David Hockney - Evening & Day Editions London Tuesday, June 14, 2022 | Phillips

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  • 'I really enjoy looking… If you look at the world, it’s very beautiful. But you’ve got to have a clear head and there’s lots of things that stop you looking.' —David Hockney

    Like millions of people around the world, the coronavirus pandemic and subsequent lockdowns confined David Hockney to his home for long stretches of 2020. During this time, Hockney had to seek out artistic inspiration within a much-limited radius: his house and garden in Normandy, Northern France. In My Normandy – a body of work that includes the iPad drawings A Bigger Fire and No Fire – Hockney responds to his immediate surroundings. Using lockdown as an opportunity to really contemplate what he was seeing, Hockney transformed his everyday views into highly personal artworks.


    In both A Bigger Fire and No Fire, Hockney focuses on his own hearth. Traditionally viewed as the centre of domesticity through its association with warmth and cooking, the roaring fireplace in A Bigger Fire is comforting and homely. Supplementary details such as the bellows lying to the left of the foreground and the small brush hanging from the mantel add elements of personalisation, further emphasising that this is an inhabited and frequently used space. Even in No Fire, where Hockney chooses to depict an empty fireplace – a subject that would usually be overlooked - the subtle differentiations in colour and line, which the artist utilises to reveal the textures of the stone on the back wall, speak to a long period of visual engagement with his subject.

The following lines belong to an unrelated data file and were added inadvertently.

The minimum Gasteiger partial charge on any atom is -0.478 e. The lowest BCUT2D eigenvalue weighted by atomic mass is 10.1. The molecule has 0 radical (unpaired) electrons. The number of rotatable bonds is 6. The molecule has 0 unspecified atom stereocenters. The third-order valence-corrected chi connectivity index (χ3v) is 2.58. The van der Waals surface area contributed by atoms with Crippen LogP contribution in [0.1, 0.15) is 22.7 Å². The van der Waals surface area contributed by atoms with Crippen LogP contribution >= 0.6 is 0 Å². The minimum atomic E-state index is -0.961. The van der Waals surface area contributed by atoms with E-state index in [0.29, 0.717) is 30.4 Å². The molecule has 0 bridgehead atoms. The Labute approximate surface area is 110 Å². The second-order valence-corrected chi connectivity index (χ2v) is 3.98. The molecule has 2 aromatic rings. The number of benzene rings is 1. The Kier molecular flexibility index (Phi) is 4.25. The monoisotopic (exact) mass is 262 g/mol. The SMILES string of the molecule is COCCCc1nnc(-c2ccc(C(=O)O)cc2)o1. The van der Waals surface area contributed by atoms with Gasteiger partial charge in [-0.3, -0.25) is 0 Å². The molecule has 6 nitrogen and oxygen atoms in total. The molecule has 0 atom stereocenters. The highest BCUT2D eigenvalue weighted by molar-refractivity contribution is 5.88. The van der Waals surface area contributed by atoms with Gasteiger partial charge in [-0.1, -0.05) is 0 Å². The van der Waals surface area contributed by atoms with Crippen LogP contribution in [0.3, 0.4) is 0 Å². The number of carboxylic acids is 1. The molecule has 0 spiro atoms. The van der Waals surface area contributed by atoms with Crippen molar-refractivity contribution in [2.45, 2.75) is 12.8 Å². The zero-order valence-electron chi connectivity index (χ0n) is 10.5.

Viewed together, A Bigger Fire and No Fire speak of the inevitable passing of time - a concept that became more poignant in Hockney’s work over lockdown, as COVID-19 seemed to halt life as we knew it. Other projects he completed in lockdown - such as A Year in Normandy and The Arrival of Spring, Normandy – focus on the progression of time through the examination of familiar subjects. A Bigger Fire and No Fire are domestic equivalents: they evoke a mental image of Hockney seated in front of his hearth, repeatedly studying the scene in front of him and the effect of time passing. 

    • Provenance

      Galerie Lelong & Co., Paris (label verso of frame)

    • Exhibited

      Galerie Lelong & Co, Paris, David Hockney, Ma Normandie, October 15, 2020 - February 27, 2021 (another example exhibited)
      Annely Juda, London, David Hockney, Normandy, January 11 - February 8, 2021 (another example exhibited)
      Gray, New York, Hockney and Normandy, February 22 - March 19, 2021 (another example exhibited)
      LA Louver, Los Angeles, David Hockney, My Normandy, March 9 - May 1, 2021 (another example exhibited)


A Bigger Fire, from My Normandy

iPad drawing in colours, printed on wove paper, with full margins.
I. 72.9 x 104.5 cm (28 3/4 x 41 1/8 in.)
S. 85.4 x 114.5 cm (33 5/8 x 45 1/8 in.)

Signed, dated and numbered 13/35 in pencil, published by the artist (with his blindstamp), framed.

Full Cataloguing

£20,000 - 30,000 

Sold for £69,300

Contact Specialist

Rebecca Tooby-Desmond
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Robert Kennan
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Anne Schneider-Wilson
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Evening & Day Editions

London Auction 14-15 June 2022